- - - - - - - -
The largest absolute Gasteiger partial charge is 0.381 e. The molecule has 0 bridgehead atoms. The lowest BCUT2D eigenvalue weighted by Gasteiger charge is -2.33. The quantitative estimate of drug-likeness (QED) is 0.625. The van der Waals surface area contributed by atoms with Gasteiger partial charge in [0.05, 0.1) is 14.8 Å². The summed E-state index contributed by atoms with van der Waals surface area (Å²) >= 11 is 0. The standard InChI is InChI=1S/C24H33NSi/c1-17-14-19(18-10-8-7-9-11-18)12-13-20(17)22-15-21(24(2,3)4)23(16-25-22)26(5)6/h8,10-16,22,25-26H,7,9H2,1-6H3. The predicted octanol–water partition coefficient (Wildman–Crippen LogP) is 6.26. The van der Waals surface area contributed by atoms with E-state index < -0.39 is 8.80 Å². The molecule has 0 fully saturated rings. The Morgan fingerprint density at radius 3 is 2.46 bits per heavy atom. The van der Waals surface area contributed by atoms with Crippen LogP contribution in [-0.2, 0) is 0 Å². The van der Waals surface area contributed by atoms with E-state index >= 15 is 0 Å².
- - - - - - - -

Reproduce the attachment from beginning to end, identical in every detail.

The largest absolute Gasteiger partial charge is 0.381 e. The molecule has 0 bridgehead atoms. The lowest BCUT2D eigenvalue weighted by Gasteiger charge is -2.33. The quantitative estimate of drug-likeness (QED) is 0.625. The van der Waals surface area contributed by atoms with Gasteiger partial charge in [0.05, 0.1) is 14.8 Å². The summed E-state index contributed by atoms with van der Waals surface area (Å²) >= 11 is 0. The standard InChI is InChI=1S/C24H33NSi/c1-17-14-19(18-10-8-7-9-11-18)12-13-20(17)22-15-21(24(2,3)4)23(16-25-22)26(5)6/h8,10-16,22,25-26H,7,9H2,1-6H3. The predicted octanol–water partition coefficient (Wildman–Crippen LogP) is 6.26. The van der Waals surface area contributed by atoms with E-state index < -0.39 is 8.80 Å². The molecule has 0 fully saturated rings. The Morgan fingerprint density at radius 3 is 2.46 bits per heavy atom. The van der Waals surface area contributed by atoms with Crippen LogP contribution in [-0.2, 0) is 0 Å². The van der Waals surface area contributed by atoms with E-state index >= 15 is 0 Å².